ISSN 2308-4057 (Print),
ISSN 2310-9599 (Online)

Volatile N-nitrosamine, residual nitrite, and ascorbic acid levels in sausages during storage

Introduction. The increasing global consumption of processed meat products has led to certain concerns. For instance, processed meat products are known to contain carcinogen precursor compounds, thus creating the risk of chronic diseases. The present study was performed to estimate the food safety status of processed meat products available in Iran and evaluate the related effective factors.
Study objects and methods. 140 samples of seven most popular commercial types of cooked sausages were obtained from four major meat factories (A, B, C and D) in 140 samples were collected from seven most popular commercial types of cooked sausages as follows: beef salami 90%, chicken salami 90%, dry cured sausage 70%, dry cured salami 60%, beef sausages 55%, chicken sausages 55% and Frankfurt sausage 40% (n = 5) from four major meat factories (A, B, C and D) in Tehran. The samples were screened for residual nitrite, ascorbic acid, and nitrosamine contents on days 0, 7, 14, 21, and 28. The results indicated that products from meat factory B had lower residual nitrite content in the samples with high content of meat. Beef salami (90% of meat) and Frankfurt sausage (40% of meat) contained the lowest and highest amounts of residual nitrite on day 0 – 73.99 and 177.42 mg of nitrite per 1 kg of meat, respectively.
Results and discussion. Beef salami contained 90% of meat, chicken salami – 90%, dry cured sausage –70%, dry cured salami – 60%, beef sausages – 55%, chicken sausages – 55%, and Frankfurt sausage – 40% (n = 5). Nitrite reduction rates in sausages with a smaller diameter, e.g. Frankfurt sausage, were significantly lower (P < 0.05), compared to salami samples. The difference can be explained by the shorter cooking time. Nitrosamine formation increased during refrigerated storage; however, it was not significant in all samples. During refrigerated storage, nitrosamine formation depended on the level of added nitrite, the amount of residual nitrite, ascorbic acid, pH, and cooking temperature. Ascorbic acid content decreased significantly (P < 0.05) during refrigerated storage.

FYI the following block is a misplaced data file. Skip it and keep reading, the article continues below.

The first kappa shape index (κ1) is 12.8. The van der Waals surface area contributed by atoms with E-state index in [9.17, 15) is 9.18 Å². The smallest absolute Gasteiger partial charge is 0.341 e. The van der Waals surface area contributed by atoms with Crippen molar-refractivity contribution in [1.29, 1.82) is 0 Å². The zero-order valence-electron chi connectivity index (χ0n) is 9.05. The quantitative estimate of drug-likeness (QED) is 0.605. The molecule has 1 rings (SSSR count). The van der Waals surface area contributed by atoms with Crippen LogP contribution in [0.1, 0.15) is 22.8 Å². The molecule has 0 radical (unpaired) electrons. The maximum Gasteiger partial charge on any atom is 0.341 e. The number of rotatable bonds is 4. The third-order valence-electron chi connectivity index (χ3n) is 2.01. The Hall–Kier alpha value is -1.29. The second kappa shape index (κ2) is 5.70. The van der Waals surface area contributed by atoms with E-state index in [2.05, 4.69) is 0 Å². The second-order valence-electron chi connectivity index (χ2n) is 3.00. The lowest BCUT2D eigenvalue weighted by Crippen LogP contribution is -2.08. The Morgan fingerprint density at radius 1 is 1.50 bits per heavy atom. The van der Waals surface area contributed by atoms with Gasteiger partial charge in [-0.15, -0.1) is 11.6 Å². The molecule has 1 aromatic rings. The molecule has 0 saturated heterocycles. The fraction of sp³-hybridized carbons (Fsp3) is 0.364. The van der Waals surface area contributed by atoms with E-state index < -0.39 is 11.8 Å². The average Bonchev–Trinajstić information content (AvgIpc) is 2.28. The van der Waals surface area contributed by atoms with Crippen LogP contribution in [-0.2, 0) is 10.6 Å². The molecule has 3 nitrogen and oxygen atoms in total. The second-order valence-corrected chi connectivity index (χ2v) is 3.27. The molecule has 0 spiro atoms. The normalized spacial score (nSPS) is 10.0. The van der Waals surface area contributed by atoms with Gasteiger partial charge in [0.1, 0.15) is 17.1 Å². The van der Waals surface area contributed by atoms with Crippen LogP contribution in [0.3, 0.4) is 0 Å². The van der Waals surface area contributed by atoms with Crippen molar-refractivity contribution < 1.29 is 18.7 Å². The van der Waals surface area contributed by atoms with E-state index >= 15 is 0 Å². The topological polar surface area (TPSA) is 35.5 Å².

Conclusion. The findings demonstrate significant correlation between the meat content, cooking time, nitrite content, and nitrosamine formation.
Meat industry, processed meat, meat products safety, carcinogenic agents, preservation
This research was financially supported by National Nutrition and Food Technology Research Institute (NNFTRI) of Iran.
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How to quote?
Ramezani H, Abhari K, Pilevar Z, Hosseini H, Mohammadi A. Volatile N-nitrosamine, residual nitrite, and ascorbic acid levels in sausages during storage. Foods and Raw Materials. 2020;8(1):107–114. DOI:
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